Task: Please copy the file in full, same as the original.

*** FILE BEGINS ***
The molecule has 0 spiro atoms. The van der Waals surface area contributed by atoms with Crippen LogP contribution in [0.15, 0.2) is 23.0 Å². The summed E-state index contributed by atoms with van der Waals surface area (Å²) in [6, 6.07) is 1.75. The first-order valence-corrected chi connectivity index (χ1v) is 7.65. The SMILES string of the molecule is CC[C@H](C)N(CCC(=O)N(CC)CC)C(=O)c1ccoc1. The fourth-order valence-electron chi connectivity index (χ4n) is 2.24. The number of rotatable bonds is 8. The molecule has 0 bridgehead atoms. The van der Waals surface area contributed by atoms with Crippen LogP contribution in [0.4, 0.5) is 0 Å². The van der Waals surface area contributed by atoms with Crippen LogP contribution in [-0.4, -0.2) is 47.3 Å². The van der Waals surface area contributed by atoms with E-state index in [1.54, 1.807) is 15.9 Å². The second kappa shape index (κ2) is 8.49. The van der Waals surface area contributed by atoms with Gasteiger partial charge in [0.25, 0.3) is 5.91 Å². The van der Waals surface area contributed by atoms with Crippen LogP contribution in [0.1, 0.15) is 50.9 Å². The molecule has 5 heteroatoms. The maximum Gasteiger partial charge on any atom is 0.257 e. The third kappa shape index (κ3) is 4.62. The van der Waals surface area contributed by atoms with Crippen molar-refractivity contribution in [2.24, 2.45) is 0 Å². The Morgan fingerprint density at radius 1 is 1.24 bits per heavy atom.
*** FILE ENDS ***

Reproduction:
The molecule has 0 spiro atoms. The van der Waals surface area contributed by atoms with Crippen LogP contribution in [0.15, 0.2) is 23.0 Å². The summed E-state index contributed by atoms with van der Waals surface area (Å²) in [6, 6.07) is 1.75. The first-order valence-corrected chi connectivity index (χ1v) is 7.65. The SMILES string of the molecule is CC[C@H](C)N(CCC(=O)N(CC)CC)C(=O)c1ccoc1. The fourth-order valence-electron chi connectivity index (χ4n) is 2.24. The number of rotatable bonds is 8. The molecule has 0 bridgehead atoms. The van der Waals surface area contributed by atoms with Crippen LogP contribution in [0.4, 0.5) is 0 Å². The van der Waals surface area contributed by atoms with Crippen LogP contribution in [-0.4, -0.2) is 47.3 Å². The van der Waals surface area contributed by atoms with E-state index in [1.54, 1.807) is 15.9 Å². The second kappa shape index (κ2) is 8.49. The van der Waals surface area contributed by atoms with Gasteiger partial charge in [0.25, 0.3) is 5.91 Å². The van der Waals surface area contributed by atoms with Crippen LogP contribution in [0.1, 0.15) is 50.9 Å². The molecule has 5 heteroatoms. The maximum Gasteiger partial charge on any atom is 0.257 e. The third kappa shape index (κ3) is 4.62. The van der Waals surface area contributed by atoms with Crippen molar-refractivity contribution in [2.24, 2.45) is 0 Å². The Morgan fingerprint density at radius 1 is 1.24 bits per heavy atom.